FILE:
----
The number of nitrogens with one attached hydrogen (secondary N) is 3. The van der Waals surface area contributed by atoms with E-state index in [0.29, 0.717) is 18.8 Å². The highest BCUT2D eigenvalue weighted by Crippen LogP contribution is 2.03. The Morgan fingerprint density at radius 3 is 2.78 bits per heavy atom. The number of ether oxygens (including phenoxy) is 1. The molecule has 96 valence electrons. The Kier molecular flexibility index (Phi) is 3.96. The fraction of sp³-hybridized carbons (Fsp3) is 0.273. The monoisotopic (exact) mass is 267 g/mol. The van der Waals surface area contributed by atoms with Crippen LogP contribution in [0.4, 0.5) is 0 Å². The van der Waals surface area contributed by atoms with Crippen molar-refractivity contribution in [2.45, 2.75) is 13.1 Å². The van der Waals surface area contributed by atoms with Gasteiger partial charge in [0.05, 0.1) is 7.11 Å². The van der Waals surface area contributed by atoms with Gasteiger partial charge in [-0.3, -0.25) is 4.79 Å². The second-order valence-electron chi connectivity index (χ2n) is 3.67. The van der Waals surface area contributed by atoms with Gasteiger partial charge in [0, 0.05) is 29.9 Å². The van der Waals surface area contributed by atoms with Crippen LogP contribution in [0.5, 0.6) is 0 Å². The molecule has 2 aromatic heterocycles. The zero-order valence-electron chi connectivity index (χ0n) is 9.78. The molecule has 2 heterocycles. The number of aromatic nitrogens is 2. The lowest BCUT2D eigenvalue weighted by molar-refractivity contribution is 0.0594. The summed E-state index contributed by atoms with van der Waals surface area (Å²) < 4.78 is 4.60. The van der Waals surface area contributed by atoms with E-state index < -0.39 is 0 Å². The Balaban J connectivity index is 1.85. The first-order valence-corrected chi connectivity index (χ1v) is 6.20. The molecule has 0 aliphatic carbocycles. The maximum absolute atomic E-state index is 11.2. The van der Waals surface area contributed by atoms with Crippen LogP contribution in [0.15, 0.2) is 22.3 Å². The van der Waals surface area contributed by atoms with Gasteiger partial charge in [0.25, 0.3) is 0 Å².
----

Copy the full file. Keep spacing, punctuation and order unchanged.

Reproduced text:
The number of nitrogens with one attached hydrogen (secondary N) is 3. The van der Waals surface area contributed by atoms with E-state index in [0.29, 0.717) is 18.8 Å². The highest BCUT2D eigenvalue weighted by Crippen LogP contribution is 2.03. The Morgan fingerprint density at radius 3 is 2.78 bits per heavy atom. The number of ether oxygens (including phenoxy) is 1. The molecule has 96 valence electrons. The Kier molecular flexibility index (Phi) is 3.96. The fraction of sp³-hybridized carbons (Fsp3) is 0.273. The monoisotopic (exact) mass is 267 g/mol. The van der Waals surface area contributed by atoms with Crippen LogP contribution in [0.4, 0.5) is 0 Å². The van der Waals surface area contributed by atoms with Crippen molar-refractivity contribution in [2.45, 2.75) is 13.1 Å². The van der Waals surface area contributed by atoms with Gasteiger partial charge in [0.05, 0.1) is 7.11 Å². The van der Waals surface area contributed by atoms with Gasteiger partial charge in [-0.3, -0.25) is 4.79 Å². The second-order valence-electron chi connectivity index (χ2n) is 3.67. The van der Waals surface area contributed by atoms with Gasteiger partial charge in [0, 0.05) is 29.9 Å². The van der Waals surface area contributed by atoms with Crippen LogP contribution in [0.5, 0.6) is 0 Å². The molecule has 2 aromatic heterocycles. The zero-order valence-electron chi connectivity index (χ0n) is 9.78. The molecule has 2 heterocycles. The number of aromatic nitrogens is 2. The lowest BCUT2D eigenvalue weighted by molar-refractivity contribution is 0.0594. The summed E-state index contributed by atoms with van der Waals surface area (Å²) < 4.78 is 4.60. The van der Waals surface area contributed by atoms with E-state index < -0.39 is 0 Å². The Balaban J connectivity index is 1.85. The first-order valence-corrected chi connectivity index (χ1v) is 6.20. The molecule has 0 aliphatic carbocycles. The maximum absolute atomic E-state index is 11.2. The van der Waals surface area contributed by atoms with Crippen LogP contribution in [0.15, 0.2) is 22.3 Å². The van der Waals surface area contributed by atoms with Gasteiger partial charge in [0.25, 0.3) is 0 Å².